I was lucky enough to have a power outlet located below the TV. My plan was to install a new outlet directly above it, pull romex cable through to the preexisting outlet, and wire it to that (is that 'in series'?). I consulted with people who I believe know more than me on the subject, and they said this would be fine.

I removed the preexisting outlet from the wall, and familiarized myself with the wiring. This particular outlet has a wall switch that controls the upper outlet (indicated by a red wire, this outlet/switch is used for a lamp), and the lower outlet has constant power (indicated by the usual black wire). I wanted to connect my new outlet to the constant power source, so the wall switch didn't turn my TV off. I also removed one of the access hole covers in the top of the metal box that the outlet was mounted in, by prying it off with a screwdriver.

I marked my location for the new outlet using the new "old construction power box" (the white one in the pic on step 1) as a guide for size, and cut the hole. Save the piece you cut out, don't let it fall in the wall, it's always good to have on hand in case you make a mistake and need to make a patch on the wall. Then, using the fish tape, I pulled the romex cable through the wall, through the access hole in the top of the box, being sure to pull some excess through to keep it from falling back into the wall once cut.

I cut the bottom of the cable, stripped the insulation and paper lining (the blade slits and cuts the outer insulation easily), separated the 3 wires (black, white, bare ground), and stripped off about 1.5" of insulation from each one using the wire cutters (wire strippers would work too). Using the needle nose pliers, I bent a hook shape into each one, so they could easily attach to the screws on the outlet. 

I attached each wire to their corresponding locations on the lower portion of the outlet. The old black wire was pushed into a hole in the outlet, so I wrapped the new black wire on the screw next to that hole, and tightened it. I did the same with the white wire and ground (see pic for details). I tightened each screw, then I shoved it all back in the metal box, screwed the old outlet back into place, and screwed the face plate back on.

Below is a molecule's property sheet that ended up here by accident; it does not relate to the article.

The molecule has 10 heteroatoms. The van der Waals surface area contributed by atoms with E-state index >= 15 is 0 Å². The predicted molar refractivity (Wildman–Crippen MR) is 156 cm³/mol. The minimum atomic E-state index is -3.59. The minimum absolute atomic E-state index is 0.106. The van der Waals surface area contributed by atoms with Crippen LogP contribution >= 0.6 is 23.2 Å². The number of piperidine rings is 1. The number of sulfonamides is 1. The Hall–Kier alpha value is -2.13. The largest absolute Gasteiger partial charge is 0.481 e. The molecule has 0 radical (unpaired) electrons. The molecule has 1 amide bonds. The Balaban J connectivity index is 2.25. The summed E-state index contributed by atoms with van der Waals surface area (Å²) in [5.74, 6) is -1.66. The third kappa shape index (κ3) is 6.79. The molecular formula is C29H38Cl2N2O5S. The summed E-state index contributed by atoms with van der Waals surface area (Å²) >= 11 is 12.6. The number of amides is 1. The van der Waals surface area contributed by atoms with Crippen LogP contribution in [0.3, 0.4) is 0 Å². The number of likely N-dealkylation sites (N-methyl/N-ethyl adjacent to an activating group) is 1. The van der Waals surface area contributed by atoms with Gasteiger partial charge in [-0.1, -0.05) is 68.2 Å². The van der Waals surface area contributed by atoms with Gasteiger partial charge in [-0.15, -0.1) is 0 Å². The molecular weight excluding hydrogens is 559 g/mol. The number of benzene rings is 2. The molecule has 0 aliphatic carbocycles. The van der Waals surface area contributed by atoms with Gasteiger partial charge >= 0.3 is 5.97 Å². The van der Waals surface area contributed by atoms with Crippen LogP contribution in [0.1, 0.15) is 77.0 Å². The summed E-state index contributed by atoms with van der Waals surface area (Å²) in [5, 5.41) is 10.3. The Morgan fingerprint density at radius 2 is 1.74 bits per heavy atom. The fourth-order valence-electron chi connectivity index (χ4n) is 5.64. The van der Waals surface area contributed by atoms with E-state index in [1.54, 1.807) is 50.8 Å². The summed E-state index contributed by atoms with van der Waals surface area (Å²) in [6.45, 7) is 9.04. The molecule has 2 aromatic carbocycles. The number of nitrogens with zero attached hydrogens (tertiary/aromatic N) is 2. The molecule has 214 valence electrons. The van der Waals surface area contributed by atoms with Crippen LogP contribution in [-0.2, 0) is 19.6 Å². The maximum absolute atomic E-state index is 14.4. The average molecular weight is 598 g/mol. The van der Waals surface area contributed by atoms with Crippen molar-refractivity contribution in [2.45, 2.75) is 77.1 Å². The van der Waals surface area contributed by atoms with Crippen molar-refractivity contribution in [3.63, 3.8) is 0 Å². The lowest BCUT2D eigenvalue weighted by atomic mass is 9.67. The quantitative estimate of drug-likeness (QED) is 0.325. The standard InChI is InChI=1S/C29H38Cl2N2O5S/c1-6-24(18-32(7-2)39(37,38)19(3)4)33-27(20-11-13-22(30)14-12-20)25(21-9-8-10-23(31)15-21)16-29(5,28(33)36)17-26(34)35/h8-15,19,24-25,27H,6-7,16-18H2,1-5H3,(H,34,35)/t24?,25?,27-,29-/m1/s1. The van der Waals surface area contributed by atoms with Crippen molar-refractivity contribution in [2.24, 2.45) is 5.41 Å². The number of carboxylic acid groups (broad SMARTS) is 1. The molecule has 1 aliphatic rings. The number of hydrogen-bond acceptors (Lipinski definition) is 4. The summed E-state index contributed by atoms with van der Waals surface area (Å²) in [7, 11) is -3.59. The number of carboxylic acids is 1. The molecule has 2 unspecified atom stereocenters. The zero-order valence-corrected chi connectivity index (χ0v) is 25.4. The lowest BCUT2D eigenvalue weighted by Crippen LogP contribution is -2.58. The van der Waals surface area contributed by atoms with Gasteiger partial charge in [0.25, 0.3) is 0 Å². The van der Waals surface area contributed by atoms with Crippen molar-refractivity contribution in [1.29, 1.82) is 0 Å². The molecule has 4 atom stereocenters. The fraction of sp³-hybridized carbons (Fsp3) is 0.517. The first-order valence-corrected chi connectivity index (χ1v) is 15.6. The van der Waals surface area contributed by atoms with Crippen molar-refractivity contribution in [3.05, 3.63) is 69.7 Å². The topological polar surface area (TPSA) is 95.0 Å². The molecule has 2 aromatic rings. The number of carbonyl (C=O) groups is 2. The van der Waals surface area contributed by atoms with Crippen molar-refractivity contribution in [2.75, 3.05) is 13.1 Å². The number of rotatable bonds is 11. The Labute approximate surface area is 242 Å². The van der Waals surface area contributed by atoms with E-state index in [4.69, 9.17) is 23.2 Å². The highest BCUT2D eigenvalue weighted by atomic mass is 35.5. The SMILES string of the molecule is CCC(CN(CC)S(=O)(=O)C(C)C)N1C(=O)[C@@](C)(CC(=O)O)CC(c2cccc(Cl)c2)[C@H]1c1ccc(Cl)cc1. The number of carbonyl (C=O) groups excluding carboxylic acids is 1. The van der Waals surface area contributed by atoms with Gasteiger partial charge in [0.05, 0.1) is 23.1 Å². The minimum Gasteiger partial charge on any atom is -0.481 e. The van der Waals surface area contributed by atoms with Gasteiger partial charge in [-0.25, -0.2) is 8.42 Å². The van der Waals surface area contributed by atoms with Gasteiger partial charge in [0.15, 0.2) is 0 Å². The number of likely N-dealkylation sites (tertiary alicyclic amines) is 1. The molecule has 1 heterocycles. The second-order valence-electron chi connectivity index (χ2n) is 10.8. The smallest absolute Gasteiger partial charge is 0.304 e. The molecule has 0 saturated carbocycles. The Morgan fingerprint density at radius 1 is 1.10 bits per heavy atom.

Step 4: Power!

On the new voltage box, I removed the tab covering the access hole on the bottom, and fed the upper end of the romex cable through. After slipping the box in the wall and verifying the hole was the proper size, I tightened the two screws that mount it to the wall. This raises the two wings on the back, and brings them to the back of the sheet rock, tightening it to the wall. 

I cut the romex to length, and stripped off the insulation and separated the wires just as before. Again, I bent the wires with the needle nose pliers to easily attach to the screws. I attached each wire to the correct location, and tightened the screws. I shoved the new outlet into its box, attached it with the two screws that came in the package, and attached the new face plate with the screw that came in its package. 

I had my son watch for any sparks/flames/sounds ("yell as loud as you can if you see/hear anything") and I ran downstairs to flip the breaker back on. The breaker didn't trip, and my son didn't scream, so that was good. I went back upstairs, and tested each outlet with the lamp. Both new outlets worked, and didn't shut off when I flipped the wall switch. Both the old outlets still worked, and the upper one turned off with the wall switch, as desired. Huzzah!